2000 Year Old Technology at a Tech Conference
Day 3 of SXSW had two highlights: the trade show floor and a hip hop podcast. The trade show floor at SXSW is pretty amazing. It is heavily focused on showcasing tech — both brand new ideas and improvements on existing technology. But it is also international and socially conscious and fun. Given all of that, my very favorite booth was from the paper and packaging association. It was a booth made entirely out of cardboard boxes. It had interactive activities and cool experiences, and in the words of one guy at the booth, “It’s pretty amazing that the coolest booth at SXSW is showcasing a 2000 year old technology.”
The second highlight was attending the recording of a podcast called It’s The Real. This is a podcast hosted by two white Jewish brothers from Brooklyn who interview rap stars. The stories told by the rappers they interviewed were fascinating and unexpected. One of the rap artists had been forced to change his name due to a legal dispute, and he discussed how he rebranded himself. He told a great story about trying to get in touch with an influential music producer on Twitter by direct messaging him, but he got no response.
So he secured the logins for about 50 of his friends, loaded them on Tweetdeck and began to inundate this producer with tweets about how great this up and coming rapper way, and how he needed to hear him. After not too long, the producer reached out to him directly and said they should work together.
Just a great story about the power of social media and someone savvy enough to use it to market himself.
Day 3 really highlighted diversity, not just of people and stories, but the diversity of technology and how even paper is technologically cool.
Expressing Your Business Through Humor (Tread with Caution)
Whether you’re still discovering the meaning of memes (they’re all over Facebook here, here and here or you consider yourself a human meme generator, you probably didn’t know just how lucrative the business of humor has become.
I waited in line half an hour to make sure I got into the packed session @FuckJerry and The Business of Hilarious Content.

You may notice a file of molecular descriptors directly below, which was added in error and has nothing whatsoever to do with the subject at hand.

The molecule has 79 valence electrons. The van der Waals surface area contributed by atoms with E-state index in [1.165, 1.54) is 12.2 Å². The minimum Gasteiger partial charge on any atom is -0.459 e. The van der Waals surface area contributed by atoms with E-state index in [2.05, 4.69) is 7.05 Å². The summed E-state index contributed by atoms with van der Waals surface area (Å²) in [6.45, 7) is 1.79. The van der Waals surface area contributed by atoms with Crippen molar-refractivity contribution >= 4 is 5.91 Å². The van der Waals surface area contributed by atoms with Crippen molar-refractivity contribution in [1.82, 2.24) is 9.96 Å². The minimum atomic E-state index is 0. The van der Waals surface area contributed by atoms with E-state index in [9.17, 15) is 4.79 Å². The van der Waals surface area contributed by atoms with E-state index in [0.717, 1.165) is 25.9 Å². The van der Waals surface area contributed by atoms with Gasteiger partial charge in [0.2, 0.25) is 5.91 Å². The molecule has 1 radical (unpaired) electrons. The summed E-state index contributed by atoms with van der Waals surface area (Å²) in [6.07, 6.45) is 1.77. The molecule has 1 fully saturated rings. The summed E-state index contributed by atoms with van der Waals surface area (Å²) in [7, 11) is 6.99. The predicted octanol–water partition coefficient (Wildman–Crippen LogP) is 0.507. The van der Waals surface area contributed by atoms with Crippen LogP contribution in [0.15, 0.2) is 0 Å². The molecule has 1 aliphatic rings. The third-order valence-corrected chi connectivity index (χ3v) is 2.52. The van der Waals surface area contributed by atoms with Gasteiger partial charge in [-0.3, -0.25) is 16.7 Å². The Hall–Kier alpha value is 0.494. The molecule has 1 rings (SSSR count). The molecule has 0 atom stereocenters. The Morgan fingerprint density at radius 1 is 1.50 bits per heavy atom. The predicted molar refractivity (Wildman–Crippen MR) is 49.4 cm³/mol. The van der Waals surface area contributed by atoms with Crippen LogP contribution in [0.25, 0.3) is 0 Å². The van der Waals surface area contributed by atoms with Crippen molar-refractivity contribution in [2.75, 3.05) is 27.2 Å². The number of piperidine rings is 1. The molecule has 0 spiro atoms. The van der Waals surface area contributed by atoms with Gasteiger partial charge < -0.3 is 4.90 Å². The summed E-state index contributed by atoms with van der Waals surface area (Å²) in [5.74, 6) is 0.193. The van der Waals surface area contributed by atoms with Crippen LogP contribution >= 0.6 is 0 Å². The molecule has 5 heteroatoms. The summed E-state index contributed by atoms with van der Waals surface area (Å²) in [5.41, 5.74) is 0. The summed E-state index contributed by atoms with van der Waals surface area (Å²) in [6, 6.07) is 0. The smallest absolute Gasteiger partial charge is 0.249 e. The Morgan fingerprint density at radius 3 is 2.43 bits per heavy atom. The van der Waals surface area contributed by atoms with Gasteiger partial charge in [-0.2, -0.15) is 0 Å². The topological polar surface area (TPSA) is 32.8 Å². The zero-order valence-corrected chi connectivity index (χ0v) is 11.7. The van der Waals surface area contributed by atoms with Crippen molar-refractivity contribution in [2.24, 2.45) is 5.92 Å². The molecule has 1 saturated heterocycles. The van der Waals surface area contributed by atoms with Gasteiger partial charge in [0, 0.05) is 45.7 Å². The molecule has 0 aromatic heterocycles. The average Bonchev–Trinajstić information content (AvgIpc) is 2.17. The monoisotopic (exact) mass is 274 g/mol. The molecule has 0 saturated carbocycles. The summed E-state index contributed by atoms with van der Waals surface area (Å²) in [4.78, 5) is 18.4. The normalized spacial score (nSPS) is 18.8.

Two unexpected lessons I learned: First, while FUCKJERRY began as a single social media account to throw shade (for lack of a better millennial phrase) at Jerry Seinfeld, the humorous channel grew millions of followers and the 4 you see on stage came together to create a company under Jerry Studios. What evolved next was adding 21+ of their own accounts to manage and earning profit media buying and partnering with companies like Domino’s.
While not every company can tread the line of entertainment bordering on slightly offensive, there are some lessons I learned at this session.
Share dynamic content (people respond to a joke, nostalgia, or something topical) So that means timing is everything to create the perfect meme.
Stay away from offending individuals, the overly political.
The 2nd surprising thing, the power of memes. What started as a joke referring to Michael Kors wearers as unoriginal, ended up with a call from the company asking, “what do we have to pay you to stop making fun of the brand?” The power to sway opinion (the Jerry accounts have been accused of swaying the political election one way or another) could indicate new terrain for social.
Brands who start early are ahead of the curve. Millennials are getting older, getting married, having kids but now Gen Z is the upcoming demographic. College students who are on Snapchat and newer platforms are setting trends (i.e. brands who got on Snapchat early have seen success).
The team at Jerry studios believes in the power of the meme to sway and convert the younger generation, as founder Elliot Tebele assures, “start them young and you’ve got them for life.”